Best Buy microwaves for defrosting barbecue burgers and bangersThe microwaves that put an end to semi-frozen meat
17 July 2015
Choose one of the three Best Buy microwaves revealed in our latest testing and you'll be guaranteed perfectly defrosted bangers and burgers for your barbecue.
When you bite into your barbecued burger, the last thing you want to find is a semi-frozen centre. But if it hasn't been defrosted properly, you could easily end up with meat that looks well done on the outside but is undercooked in the middle.
We've tested 10 microwaves to find out which ones will make a great job of evenly defrosting your food – and which ones excel at heating too – just in case a sudden summer shower means your hoped for barbecue ends up having to head indoors.
To discover which microwaves came top of our latest testing, and which ones failed to impress, head to our microwave reviews.
How we test microwaves
To become a Which? Best Buy, a microwave must be great at defrosting and heating evenly. In our tests we defrost slabs of mince, and a microwave gets marked down if it leaves frozen bits or starts cooking the edges.
We use 14 probes to measure the temperature throughout a 500g slab of mince once it has been defrosted according the the microwave's instructions, including being turned halfway and then left to sit for five minutes. To excel at the test, all 14 probes must record a temperature between -2°C and 25°C. This shows that the mince is defrosted evenly but hasn't yet started to cook.
On top of the defrost test, all the microwaves in our lab are also judged on how well they heat, ease of use, noise and safety. Grill and combination microwaves are additionally put to a grilling test and combination microwaves need to demonstrate how well they can bake.
Four of the microwaves we've just tested, by DeLonghi, Dunelm, Morphy Richards and Next, cost £65 or less – a relatively small investment if any of them produce excellent results.
Or do you need to splash out on the pricier models we've just tested, by Panasonic, Russell Hobbs and Samsung to guarantee decent microwaved food?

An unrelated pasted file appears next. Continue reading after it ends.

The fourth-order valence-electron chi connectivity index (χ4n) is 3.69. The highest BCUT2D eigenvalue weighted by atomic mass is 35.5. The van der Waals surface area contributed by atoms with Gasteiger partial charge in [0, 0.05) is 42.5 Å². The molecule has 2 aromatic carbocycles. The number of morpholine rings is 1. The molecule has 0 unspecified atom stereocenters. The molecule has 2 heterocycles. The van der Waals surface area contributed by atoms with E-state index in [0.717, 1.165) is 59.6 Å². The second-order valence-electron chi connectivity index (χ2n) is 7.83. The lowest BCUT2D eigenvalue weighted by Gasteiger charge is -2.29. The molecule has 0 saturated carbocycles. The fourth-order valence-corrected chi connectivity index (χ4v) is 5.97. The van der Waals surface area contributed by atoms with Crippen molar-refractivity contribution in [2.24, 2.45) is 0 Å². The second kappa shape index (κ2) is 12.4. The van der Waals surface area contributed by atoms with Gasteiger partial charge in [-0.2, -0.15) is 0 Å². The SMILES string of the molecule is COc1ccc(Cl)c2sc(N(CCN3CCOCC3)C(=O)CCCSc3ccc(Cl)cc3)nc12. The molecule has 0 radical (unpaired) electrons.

AEG built-in microwave
The AEG MC-2664 EM built-in microwave also joins our latest list of results.
A big plus of a built-in microwave is that it will save you space on the worktop – particularly valuable if your kitchen is a little cramped.
At £300, it may not sound like a budget buy, but it is cheaper than many built-in microwaves.
It fits in big dinner plates – 33cm diameter – and in our tests we were impressed with how quiet it is. Read the full AEG MC-2664 EM review to find out how it got on in the all-important heating and defrosting tests.
Whirlpool combi microwave
One of the combi microwaves on test is the Whirlpool JT469 flatbed combination microwave. It has no turntable, which means you can certainly fit more food in – and it makes numerous claims about its quick-heating ability, its rapid grill and its ability to sense when your food is cooked and ready to eat. But can it justify its £350 price tag? Our results reveal how it gets on with the microwave basics of defrosting and heating, as well as grilling and convection cooking.
Microwaves on test
The 10 microwaves in our most recent round of testing are listed below. Click on the links to go to the full reviews.
AEG MC-2664 EM £299
DeLonghi AM820CXC £60
Hotpoint MWH2824B £90
Dunelm Candy Rose Collection £55
Morphy Richards ES823ENN £62
Next 800W Microwave Colours £65
Panasonic NNST479SBPQ £135
Russell Hobbs RHFM2363B £100
Whirlpool JT469 £350
Samsung MS28J5255 £120
- Find out which came top in our tests at microwave Best Buys
- Is a combi, grill or just a plain old microwave best for your needs? How to buy the best microwave
- Boost your enjoyment of summer with Best Buy barbecues